Spain’s daughter, Randy Spain Romanchek, many years later came into contact with an officer who witnessed one of my efforts to enforce Colonel Spain’s orders and recounted the story: “A friend of my husband’s and mine told us,” she said, “that even though he never met my dad he learned a little about him when he overheard a little boy who was walking on base with his father reprimand an airman who was walking on ‘Col. Spain’s lawn.’” The reference to the lawn actually meant not that the airman was walking on the lawn but that he had dropped litter there and needed to retrieve it. I strictly enforced the orders Colonel Spain gave me, regardless of the rank of the offender. On one occasion, an airman threw down a cigarette butt on his way to church, I raced in front of him and ordered him to stop littering on Colonel Spain’s lawn and to pick up the cigarette butt. The airman smiled and then began to walk around me. I grabbed his leg, wrapping my body around it and holding on for dear life. My father came to the rescue, placing his powerful right hand on the airman’s shoulder and saying quietly but firmly into the airman’s left ear, “if you know what’s good for you, pick up that cigarette butt.” He obliged, and I let go.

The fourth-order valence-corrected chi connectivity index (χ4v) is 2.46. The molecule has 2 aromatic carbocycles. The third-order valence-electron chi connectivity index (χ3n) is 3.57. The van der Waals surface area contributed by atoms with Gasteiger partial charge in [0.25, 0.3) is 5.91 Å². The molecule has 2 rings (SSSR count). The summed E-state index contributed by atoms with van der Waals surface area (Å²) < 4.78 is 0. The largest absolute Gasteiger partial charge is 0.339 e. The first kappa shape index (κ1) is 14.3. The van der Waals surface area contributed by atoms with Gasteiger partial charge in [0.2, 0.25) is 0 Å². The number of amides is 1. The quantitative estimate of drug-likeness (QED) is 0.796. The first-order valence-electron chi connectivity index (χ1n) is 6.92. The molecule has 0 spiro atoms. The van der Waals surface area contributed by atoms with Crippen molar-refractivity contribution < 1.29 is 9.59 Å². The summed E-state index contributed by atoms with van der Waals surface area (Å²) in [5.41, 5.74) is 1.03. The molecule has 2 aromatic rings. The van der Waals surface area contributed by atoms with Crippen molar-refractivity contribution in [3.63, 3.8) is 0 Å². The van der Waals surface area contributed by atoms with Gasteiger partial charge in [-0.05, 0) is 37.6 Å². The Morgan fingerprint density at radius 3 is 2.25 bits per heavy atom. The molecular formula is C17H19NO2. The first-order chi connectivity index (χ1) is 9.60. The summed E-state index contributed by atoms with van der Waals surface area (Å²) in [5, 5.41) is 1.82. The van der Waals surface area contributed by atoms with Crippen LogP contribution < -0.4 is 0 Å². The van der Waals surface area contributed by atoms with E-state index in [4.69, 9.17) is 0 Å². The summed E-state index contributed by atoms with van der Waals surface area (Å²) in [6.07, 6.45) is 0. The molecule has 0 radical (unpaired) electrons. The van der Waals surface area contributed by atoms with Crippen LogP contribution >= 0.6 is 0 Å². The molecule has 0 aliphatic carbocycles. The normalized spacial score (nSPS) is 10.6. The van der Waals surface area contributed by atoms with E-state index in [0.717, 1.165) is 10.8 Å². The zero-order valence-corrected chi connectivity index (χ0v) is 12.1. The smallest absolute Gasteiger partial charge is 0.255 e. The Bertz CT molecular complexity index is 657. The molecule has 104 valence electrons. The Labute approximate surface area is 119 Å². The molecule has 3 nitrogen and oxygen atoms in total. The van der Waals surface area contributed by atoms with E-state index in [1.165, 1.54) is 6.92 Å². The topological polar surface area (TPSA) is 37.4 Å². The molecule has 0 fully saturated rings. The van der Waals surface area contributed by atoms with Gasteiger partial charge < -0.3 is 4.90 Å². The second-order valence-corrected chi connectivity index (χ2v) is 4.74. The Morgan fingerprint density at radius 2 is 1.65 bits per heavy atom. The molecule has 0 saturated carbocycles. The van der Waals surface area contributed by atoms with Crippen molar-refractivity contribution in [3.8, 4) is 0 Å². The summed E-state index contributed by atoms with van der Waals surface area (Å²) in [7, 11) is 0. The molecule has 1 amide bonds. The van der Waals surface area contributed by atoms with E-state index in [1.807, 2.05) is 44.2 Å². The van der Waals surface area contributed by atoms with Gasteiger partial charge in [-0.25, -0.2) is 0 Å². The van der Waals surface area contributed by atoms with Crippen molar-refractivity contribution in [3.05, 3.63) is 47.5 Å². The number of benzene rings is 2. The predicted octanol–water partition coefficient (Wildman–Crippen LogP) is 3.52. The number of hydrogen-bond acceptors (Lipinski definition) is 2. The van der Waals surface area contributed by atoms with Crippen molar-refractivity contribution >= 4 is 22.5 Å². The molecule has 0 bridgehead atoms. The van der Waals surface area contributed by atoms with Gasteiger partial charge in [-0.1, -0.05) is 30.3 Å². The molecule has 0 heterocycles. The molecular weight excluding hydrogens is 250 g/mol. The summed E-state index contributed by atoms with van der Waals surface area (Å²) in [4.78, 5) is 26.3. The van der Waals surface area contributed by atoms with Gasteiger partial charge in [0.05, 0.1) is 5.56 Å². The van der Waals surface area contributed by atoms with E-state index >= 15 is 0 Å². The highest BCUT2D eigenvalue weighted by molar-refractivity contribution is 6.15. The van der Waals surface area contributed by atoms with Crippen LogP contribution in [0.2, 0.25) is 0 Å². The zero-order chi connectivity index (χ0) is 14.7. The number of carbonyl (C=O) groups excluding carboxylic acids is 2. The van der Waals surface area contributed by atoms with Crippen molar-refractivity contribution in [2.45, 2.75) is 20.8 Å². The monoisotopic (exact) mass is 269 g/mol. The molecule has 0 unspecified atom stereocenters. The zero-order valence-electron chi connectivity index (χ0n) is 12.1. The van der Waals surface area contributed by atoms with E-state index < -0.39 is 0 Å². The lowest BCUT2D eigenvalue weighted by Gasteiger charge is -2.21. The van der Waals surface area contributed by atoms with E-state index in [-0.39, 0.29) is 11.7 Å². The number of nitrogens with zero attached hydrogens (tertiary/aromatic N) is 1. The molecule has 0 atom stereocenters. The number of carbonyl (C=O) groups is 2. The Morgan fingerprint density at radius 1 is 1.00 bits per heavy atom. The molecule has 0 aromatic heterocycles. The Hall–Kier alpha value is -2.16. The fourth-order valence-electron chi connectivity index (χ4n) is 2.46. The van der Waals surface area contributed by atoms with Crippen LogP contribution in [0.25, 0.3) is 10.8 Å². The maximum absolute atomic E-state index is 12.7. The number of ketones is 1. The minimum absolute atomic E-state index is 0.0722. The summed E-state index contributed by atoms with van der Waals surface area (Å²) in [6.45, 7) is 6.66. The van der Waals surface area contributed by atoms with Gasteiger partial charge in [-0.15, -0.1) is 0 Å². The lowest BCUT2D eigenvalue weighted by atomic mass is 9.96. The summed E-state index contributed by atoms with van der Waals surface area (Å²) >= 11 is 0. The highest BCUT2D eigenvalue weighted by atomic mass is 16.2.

Through Colonel Spain’s magnanimous gesture in the middle of his very busy military career, he cast an indelible impression on a young boy’s mind. Repeatedly thereafter I reflected on the greatness of this humble yet extraordinary man. In my own way, throughout my career, I have tried to live up to his great example and the great example left me by his friend and colleague, my father.